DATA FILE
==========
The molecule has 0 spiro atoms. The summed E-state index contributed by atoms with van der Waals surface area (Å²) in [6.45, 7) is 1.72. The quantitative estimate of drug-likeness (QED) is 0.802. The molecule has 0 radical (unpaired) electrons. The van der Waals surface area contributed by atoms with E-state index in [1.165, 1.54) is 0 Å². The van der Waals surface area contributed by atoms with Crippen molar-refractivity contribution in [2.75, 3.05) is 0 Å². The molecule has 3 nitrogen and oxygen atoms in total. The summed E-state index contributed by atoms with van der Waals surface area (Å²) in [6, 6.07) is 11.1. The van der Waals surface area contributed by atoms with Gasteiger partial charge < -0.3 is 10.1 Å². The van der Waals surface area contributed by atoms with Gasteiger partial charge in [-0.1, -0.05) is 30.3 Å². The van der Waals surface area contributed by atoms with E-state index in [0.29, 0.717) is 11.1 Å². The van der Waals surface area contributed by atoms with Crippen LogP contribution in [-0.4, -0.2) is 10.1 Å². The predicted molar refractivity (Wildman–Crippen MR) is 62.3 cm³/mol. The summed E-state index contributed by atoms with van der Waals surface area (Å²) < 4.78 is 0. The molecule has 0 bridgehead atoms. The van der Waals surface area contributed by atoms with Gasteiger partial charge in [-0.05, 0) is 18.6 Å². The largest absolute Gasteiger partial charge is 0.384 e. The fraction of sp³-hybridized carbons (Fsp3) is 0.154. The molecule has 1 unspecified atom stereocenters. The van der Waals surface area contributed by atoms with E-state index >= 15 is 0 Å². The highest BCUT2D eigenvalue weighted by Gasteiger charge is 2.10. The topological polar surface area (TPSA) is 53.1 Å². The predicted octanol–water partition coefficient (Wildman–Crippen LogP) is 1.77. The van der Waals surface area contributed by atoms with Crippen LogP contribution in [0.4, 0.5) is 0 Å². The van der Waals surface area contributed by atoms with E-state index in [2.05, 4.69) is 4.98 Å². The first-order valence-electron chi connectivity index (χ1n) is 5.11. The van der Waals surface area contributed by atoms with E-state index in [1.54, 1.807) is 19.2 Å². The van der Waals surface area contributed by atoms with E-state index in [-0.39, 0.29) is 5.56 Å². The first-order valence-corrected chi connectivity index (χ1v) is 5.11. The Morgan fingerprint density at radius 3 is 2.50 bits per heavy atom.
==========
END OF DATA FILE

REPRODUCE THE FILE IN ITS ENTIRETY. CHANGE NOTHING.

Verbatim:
The molecule has 0 spiro atoms. The summed E-state index contributed by atoms with van der Waals surface area (Å²) in [6.45, 7) is 1.72. The quantitative estimate of drug-likeness (QED) is 0.802. The molecule has 0 radical (unpaired) electrons. The van der Waals surface area contributed by atoms with E-state index in [1.165, 1.54) is 0 Å². The van der Waals surface area contributed by atoms with Crippen molar-refractivity contribution in [2.75, 3.05) is 0 Å². The molecule has 3 nitrogen and oxygen atoms in total. The summed E-state index contributed by atoms with van der Waals surface area (Å²) in [6, 6.07) is 11.1. The van der Waals surface area contributed by atoms with Gasteiger partial charge < -0.3 is 10.1 Å². The van der Waals surface area contributed by atoms with Gasteiger partial charge in [-0.1, -0.05) is 30.3 Å². The van der Waals surface area contributed by atoms with E-state index in [0.29, 0.717) is 11.1 Å². The van der Waals surface area contributed by atoms with Crippen LogP contribution in [-0.4, -0.2) is 10.1 Å². The predicted molar refractivity (Wildman–Crippen MR) is 62.3 cm³/mol. The summed E-state index contributed by atoms with van der Waals surface area (Å²) < 4.78 is 0. The molecule has 0 bridgehead atoms. The van der Waals surface area contributed by atoms with Gasteiger partial charge in [-0.05, 0) is 18.6 Å². The largest absolute Gasteiger partial charge is 0.384 e. The fraction of sp³-hybridized carbons (Fsp3) is 0.154. The molecule has 1 unspecified atom stereocenters. The van der Waals surface area contributed by atoms with E-state index >= 15 is 0 Å². The highest BCUT2D eigenvalue weighted by Gasteiger charge is 2.10. The topological polar surface area (TPSA) is 53.1 Å². The predicted octanol–water partition coefficient (Wildman–Crippen LogP) is 1.77. The van der Waals surface area contributed by atoms with Crippen LogP contribution in [0.4, 0.5) is 0 Å². The van der Waals surface area contributed by atoms with E-state index in [2.05, 4.69) is 4.98 Å². The first-order valence-electron chi connectivity index (χ1n) is 5.11. The van der Waals surface area contributed by atoms with E-state index in [1.54, 1.807) is 19.2 Å². The van der Waals surface area contributed by atoms with E-state index in [-0.39, 0.29) is 5.56 Å². The first-order valence-corrected chi connectivity index (χ1v) is 5.11. The Morgan fingerprint density at radius 3 is 2.50 bits per heavy atom.